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Potentially Visible Set?

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So, I've been thinking about how to start a PVS implementation, and it essentially amounts to something like this:

 

For each base octree node/spatial grid cube . . .

For each of 6 camera view frustum directions . . .

Render each individual triangle wrapped in an occlusion query . . .

If the triangle passes, then add it to the list of "visible triangles" in that 1/6 frustum section for that octree node/spatial grid cube

 

Then. . . during runtime, determine which octree node/spatial grid cube the camera is in... intersect the camera frustum with the 6 view directional frustums to get (i guess) at most which 3 frustums are potentially visible, then render all triangles in the "visible triangles" lists of the frustums which are intersected . . .

 

Feedback appreciated, please especially post any good PVS implementation related material you may have.

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In that case my suggestion may be less relevant...

 

A simple PVS could be made by logically dividing everything in the world (terrain, buildings, and all other static objects) and assigning each item a unique 3 byte ID - you then render everything from a given area and draw the 3 bytes to R, G, and B channel. Simply read back which 'colours' are rendered to obtain a PVS for each reachable location.

Edited by mark ds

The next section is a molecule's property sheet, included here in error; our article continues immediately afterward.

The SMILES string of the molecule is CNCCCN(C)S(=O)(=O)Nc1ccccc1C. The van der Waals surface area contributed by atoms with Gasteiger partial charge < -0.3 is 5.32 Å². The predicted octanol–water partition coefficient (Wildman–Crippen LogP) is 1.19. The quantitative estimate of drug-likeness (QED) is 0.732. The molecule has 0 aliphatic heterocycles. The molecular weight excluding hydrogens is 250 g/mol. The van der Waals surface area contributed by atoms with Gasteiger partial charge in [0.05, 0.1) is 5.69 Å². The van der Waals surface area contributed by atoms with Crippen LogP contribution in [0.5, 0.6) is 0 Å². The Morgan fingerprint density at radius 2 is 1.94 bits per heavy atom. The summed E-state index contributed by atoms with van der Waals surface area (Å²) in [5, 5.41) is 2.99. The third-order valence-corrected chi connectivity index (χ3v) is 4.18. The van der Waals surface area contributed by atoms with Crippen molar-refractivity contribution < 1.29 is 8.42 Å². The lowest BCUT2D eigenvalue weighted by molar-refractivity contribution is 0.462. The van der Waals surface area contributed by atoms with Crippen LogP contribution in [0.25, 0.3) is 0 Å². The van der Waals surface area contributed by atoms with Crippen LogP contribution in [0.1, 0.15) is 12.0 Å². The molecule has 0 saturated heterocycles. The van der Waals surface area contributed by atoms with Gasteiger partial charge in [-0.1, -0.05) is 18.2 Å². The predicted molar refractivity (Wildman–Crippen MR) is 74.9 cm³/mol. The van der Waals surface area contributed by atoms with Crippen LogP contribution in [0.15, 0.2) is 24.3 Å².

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this sounds like an interesting concept, i could have the 'ID' be the index of individual triangles... and then instead of doing an occlusion test and render for each individual triangle, render the whole scene. . . but, then you have to read back every pixel so i'm not sure whether it would be faster than an individual test+render per triangle.

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A PVS is not what you want for this type of application—it is good for indoor environments but very unsuitable for outdoor environments, especially in light of its shortcomings when dealing with dynamic objects and addition to better structures available that handle both dynamic objects and specifically terrain much much better.

 

Updating a PVS in real-time is not practice, so you would not be putting dynamic objects into it.  Meaning only the terrain and buildings would be relevant choices, and both can be done better.

 

 

Terrain should be rendered using either GeoMipmaps or GeoClipmaps.  GeoClipmaps is the fastest but takes some work to implement.

 

After that, the rest of the world should be subdivided into an octree or a hybrid between an octree and a quadtree (my suggestion).  This will handle all the static objects besides the terrain as well as dynamic objects inside the game world.  Standard frustum culling would be applied here.

Then PVS’s would only be applied to the interiors of buildings.

 

There is no one-fits-all solution to a game world.  Each part is best served by a specific structure or algorithm.

 

 

L. Spiro

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The PVS algorithm in the OP won't work. It's easy to imagine a case where, with the camera at he centre of cell 'A', you can't see cell 'B' at all, but with the camera near the edge of cell 'A' you can.